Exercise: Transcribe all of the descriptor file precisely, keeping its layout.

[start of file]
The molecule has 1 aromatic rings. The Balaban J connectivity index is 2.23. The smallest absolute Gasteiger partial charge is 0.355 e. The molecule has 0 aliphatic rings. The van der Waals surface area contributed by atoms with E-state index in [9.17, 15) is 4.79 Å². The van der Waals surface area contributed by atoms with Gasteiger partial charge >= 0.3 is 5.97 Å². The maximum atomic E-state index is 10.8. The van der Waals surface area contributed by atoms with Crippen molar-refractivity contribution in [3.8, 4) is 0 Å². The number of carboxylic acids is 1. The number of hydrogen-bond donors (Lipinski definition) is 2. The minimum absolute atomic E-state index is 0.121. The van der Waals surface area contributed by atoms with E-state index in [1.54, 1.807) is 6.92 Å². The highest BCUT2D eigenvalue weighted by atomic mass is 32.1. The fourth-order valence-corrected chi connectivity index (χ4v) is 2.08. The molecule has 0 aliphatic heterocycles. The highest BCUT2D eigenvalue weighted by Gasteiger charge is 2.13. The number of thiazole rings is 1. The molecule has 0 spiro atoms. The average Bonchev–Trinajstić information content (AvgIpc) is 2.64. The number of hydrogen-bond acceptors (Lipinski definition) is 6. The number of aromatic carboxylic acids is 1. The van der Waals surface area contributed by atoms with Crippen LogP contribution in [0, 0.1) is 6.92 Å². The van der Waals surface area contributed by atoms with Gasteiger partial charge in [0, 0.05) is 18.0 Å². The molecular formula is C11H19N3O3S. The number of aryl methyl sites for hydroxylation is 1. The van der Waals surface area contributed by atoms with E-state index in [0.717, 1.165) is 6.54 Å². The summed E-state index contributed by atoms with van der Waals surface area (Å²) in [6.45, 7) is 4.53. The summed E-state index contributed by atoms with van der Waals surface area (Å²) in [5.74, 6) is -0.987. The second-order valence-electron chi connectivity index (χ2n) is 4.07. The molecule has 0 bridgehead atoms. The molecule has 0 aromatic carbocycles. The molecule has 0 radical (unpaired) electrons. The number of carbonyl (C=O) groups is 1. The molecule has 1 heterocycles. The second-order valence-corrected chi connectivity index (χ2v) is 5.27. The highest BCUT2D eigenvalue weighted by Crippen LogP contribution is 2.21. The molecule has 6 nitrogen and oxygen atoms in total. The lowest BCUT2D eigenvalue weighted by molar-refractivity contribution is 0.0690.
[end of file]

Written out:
The molecule has 1 aromatic rings. The Balaban J connectivity index is 2.23. The smallest absolute Gasteiger partial charge is 0.355 e. The molecule has 0 aliphatic rings. The van der Waals surface area contributed by atoms with E-state index in [9.17, 15) is 4.79 Å². The van der Waals surface area contributed by atoms with Gasteiger partial charge >= 0.3 is 5.97 Å². The maximum atomic E-state index is 10.8. The van der Waals surface area contributed by atoms with Crippen molar-refractivity contribution in [3.8, 4) is 0 Å². The number of carboxylic acids is 1. The number of hydrogen-bond donors (Lipinski definition) is 2. The minimum absolute atomic E-state index is 0.121. The van der Waals surface area contributed by atoms with E-state index in [1.54, 1.807) is 6.92 Å². The highest BCUT2D eigenvalue weighted by atomic mass is 32.1. The fourth-order valence-corrected chi connectivity index (χ4v) is 2.08. The molecule has 0 aliphatic heterocycles. The highest BCUT2D eigenvalue weighted by Gasteiger charge is 2.13. The number of thiazole rings is 1. The molecule has 0 spiro atoms. The average Bonchev–Trinajstić information content (AvgIpc) is 2.64. The number of hydrogen-bond acceptors (Lipinski definition) is 6. The number of aromatic carboxylic acids is 1. The van der Waals surface area contributed by atoms with Crippen LogP contribution in [0, 0.1) is 6.92 Å². The van der Waals surface area contributed by atoms with Gasteiger partial charge in [0, 0.05) is 18.0 Å². The molecular formula is C11H19N3O3S. The number of aryl methyl sites for hydroxylation is 1. The van der Waals surface area contributed by atoms with E-state index in [0.717, 1.165) is 6.54 Å². The summed E-state index contributed by atoms with van der Waals surface area (Å²) in [6.45, 7) is 4.53. The summed E-state index contributed by atoms with van der Waals surface area (Å²) in [5.74, 6) is -0.987. The second-order valence-electron chi connectivity index (χ2n) is 4.07. The molecule has 0 bridgehead atoms. The molecule has 0 aromatic carbocycles. The molecule has 0 radical (unpaired) electrons. The number of carbonyl (C=O) groups is 1. The molecule has 1 heterocycles. The second-order valence-corrected chi connectivity index (χ2v) is 5.27. The highest BCUT2D eigenvalue weighted by Crippen LogP contribution is 2.21. The molecule has 6 nitrogen and oxygen atoms in total. The lowest BCUT2D eigenvalue weighted by molar-refractivity contribution is 0.0690.